A simple and reliable conflict procedure for testing anti-anxiety agents
- 480 Downloads
The effects of three benzodiazepines (chlordiazepoxide, diazepam, and oxazepam), meprobamate, pentobarbital, d-amphetamine sulfate, magnesium pemoline, and scopolamine hydrobromide were studied with a simple conflict procedure in which thirsty naive rats were periodically administered shocks for licking water. The results indicated that this simple procedure clearly demonstrated “anti-anxiety” (i.e., increases in punished responding) effects with benzodiazepines, meprobamate and pentobarbital. Doses of d-amphetamine sulfate, magnesium pemoline, and scopolamine hydrobromide did not increase responding.
Key-WordsBenzodiazepines Minor Tranquilizers Conflict Anti-Anxiety Psychopharmacological Procedures
Unable to display preview. Download preview PDF.
- Geller, I.: Use of approach avoidance (conflict) for evaluating depressant drugs. In: J. H. Nodine and J. H. Moger (Eds.): Psychosomatic Medicine, pp. 267–281. Philadelphia: Lea and Febiger 1962.Google Scholar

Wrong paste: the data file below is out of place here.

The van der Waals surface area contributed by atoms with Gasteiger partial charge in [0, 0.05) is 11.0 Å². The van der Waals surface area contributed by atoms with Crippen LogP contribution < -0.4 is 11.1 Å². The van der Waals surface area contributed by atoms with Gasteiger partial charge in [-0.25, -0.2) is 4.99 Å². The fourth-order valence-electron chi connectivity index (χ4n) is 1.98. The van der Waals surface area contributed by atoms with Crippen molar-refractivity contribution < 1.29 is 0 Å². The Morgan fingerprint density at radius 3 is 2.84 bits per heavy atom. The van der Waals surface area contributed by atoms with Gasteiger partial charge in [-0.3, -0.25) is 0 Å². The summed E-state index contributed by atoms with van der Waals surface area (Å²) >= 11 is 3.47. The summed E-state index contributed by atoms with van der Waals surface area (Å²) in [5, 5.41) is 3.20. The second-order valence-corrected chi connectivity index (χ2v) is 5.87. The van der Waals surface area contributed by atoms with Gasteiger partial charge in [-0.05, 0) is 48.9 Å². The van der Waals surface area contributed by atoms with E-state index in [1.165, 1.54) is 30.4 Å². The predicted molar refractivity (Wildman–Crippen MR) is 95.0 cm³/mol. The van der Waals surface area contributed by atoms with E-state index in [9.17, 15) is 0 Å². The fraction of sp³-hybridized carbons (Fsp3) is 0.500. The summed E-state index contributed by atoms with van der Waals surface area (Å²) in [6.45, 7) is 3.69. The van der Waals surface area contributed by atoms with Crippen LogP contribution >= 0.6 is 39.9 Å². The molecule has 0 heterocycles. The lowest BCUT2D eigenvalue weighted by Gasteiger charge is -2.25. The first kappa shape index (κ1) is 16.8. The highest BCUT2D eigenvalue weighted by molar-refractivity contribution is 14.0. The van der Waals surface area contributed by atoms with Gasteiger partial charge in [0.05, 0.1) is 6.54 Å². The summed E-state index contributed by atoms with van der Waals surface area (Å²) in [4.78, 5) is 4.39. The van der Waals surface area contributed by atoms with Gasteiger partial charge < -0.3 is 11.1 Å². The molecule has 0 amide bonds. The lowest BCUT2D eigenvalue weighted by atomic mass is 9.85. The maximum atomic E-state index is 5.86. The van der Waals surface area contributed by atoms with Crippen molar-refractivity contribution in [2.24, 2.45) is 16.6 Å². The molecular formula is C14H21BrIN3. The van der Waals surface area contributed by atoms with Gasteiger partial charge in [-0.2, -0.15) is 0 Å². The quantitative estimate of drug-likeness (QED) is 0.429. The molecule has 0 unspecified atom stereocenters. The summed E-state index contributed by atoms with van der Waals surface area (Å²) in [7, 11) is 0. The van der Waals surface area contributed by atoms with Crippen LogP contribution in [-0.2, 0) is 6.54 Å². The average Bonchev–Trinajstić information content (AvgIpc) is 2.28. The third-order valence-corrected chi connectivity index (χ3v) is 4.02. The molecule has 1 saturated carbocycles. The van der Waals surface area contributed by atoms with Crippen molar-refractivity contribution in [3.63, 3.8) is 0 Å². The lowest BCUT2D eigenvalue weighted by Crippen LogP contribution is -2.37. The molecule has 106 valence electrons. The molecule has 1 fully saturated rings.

- —, Kulak, J. T., Seifter, J.: The effects of chlordiazepoxide and chlorpromazine on a punishment discrimination. Psychopharmacologia (Berl.) 3, 374–385 (1962).Google Scholar
- —, Seifter, J.: The effects of meprobamate, barbiturates, d-amphetamine, and promazine on experimentally induced conflict in the rat. Psychopharmacologia (Berl.) 1, 482–492 (1960).Google Scholar
- Hanson, H. M., Stone, C. A.: Animal techniques for evaluating anti-anxiety drugs. In: J. H. Nodine and P. E. Siegler: Animal and clinical pharmacologic techniques in drug Evaluation, pp. 317–324. Chicago: Yearbook Medical Publishers 1964.Google Scholar
- Miller, N. E.: Some recent studies of conflict behavior and drugs. Amer. Psychologist 16, 12–24 (1961).Google Scholar